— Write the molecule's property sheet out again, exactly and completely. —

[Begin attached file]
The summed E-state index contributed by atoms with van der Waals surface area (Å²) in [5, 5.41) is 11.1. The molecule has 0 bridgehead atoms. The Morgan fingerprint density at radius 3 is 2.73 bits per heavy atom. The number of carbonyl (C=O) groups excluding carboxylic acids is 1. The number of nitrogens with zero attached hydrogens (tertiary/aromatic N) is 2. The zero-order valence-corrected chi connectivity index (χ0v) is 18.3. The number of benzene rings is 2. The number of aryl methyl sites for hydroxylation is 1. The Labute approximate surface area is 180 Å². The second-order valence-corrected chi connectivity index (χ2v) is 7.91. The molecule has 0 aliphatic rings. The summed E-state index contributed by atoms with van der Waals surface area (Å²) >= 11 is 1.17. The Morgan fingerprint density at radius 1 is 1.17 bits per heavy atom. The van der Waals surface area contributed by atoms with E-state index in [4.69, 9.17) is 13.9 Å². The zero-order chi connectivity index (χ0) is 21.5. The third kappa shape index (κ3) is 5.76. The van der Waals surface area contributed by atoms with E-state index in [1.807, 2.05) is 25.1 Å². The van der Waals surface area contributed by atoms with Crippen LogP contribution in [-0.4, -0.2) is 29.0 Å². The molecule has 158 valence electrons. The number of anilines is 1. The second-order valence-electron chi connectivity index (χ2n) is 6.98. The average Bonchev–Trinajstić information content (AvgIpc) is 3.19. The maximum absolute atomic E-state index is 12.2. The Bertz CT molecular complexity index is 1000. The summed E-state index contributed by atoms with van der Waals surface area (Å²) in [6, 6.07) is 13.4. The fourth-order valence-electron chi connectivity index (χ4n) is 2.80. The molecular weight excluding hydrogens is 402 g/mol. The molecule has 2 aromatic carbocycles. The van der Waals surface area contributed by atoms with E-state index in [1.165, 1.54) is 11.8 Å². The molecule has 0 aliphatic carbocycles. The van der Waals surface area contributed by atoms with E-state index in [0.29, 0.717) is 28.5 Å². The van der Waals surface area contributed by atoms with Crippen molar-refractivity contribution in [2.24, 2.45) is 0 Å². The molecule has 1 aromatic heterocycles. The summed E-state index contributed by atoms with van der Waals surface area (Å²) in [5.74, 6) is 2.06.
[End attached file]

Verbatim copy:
The summed E-state index contributed by atoms with van der Waals surface area (Å²) in [5, 5.41) is 11.1. The molecule has 0 bridgehead atoms. The Morgan fingerprint density at radius 3 is 2.73 bits per heavy atom. The number of carbonyl (C=O) groups excluding carboxylic acids is 1. The number of nitrogens with zero attached hydrogens (tertiary/aromatic N) is 2. The zero-order valence-corrected chi connectivity index (χ0v) is 18.3. The number of benzene rings is 2. The number of aryl methyl sites for hydroxylation is 1. The Labute approximate surface area is 180 Å². The second-order valence-corrected chi connectivity index (χ2v) is 7.91. The molecule has 0 aliphatic rings. The summed E-state index contributed by atoms with van der Waals surface area (Å²) >= 11 is 1.17. The Morgan fingerprint density at radius 1 is 1.17 bits per heavy atom. The van der Waals surface area contributed by atoms with E-state index in [4.69, 9.17) is 13.9 Å². The zero-order chi connectivity index (χ0) is 21.5. The third kappa shape index (κ3) is 5.76. The van der Waals surface area contributed by atoms with E-state index in [1.807, 2.05) is 25.1 Å². The van der Waals surface area contributed by atoms with Crippen LogP contribution in [-0.4, -0.2) is 29.0 Å². The molecule has 158 valence electrons. The number of anilines is 1. The second-order valence-electron chi connectivity index (χ2n) is 6.98. The average Bonchev–Trinajstić information content (AvgIpc) is 3.19. The maximum absolute atomic E-state index is 12.2. The Bertz CT molecular complexity index is 1000. The summed E-state index contributed by atoms with van der Waals surface area (Å²) in [6, 6.07) is 13.4. The fourth-order valence-electron chi connectivity index (χ4n) is 2.80. The molecular weight excluding hydrogens is 402 g/mol. The molecule has 2 aromatic carbocycles. The van der Waals surface area contributed by atoms with E-state index in [1.165, 1.54) is 11.8 Å². The molecule has 0 aliphatic carbocycles. The van der Waals surface area contributed by atoms with E-state index in [0.29, 0.717) is 28.5 Å². The van der Waals surface area contributed by atoms with Crippen molar-refractivity contribution in [2.24, 2.45) is 0 Å². The molecule has 1 aromatic heterocycles. The summed E-state index contributed by atoms with van der Waals surface area (Å²) in [5.74, 6) is 2.06.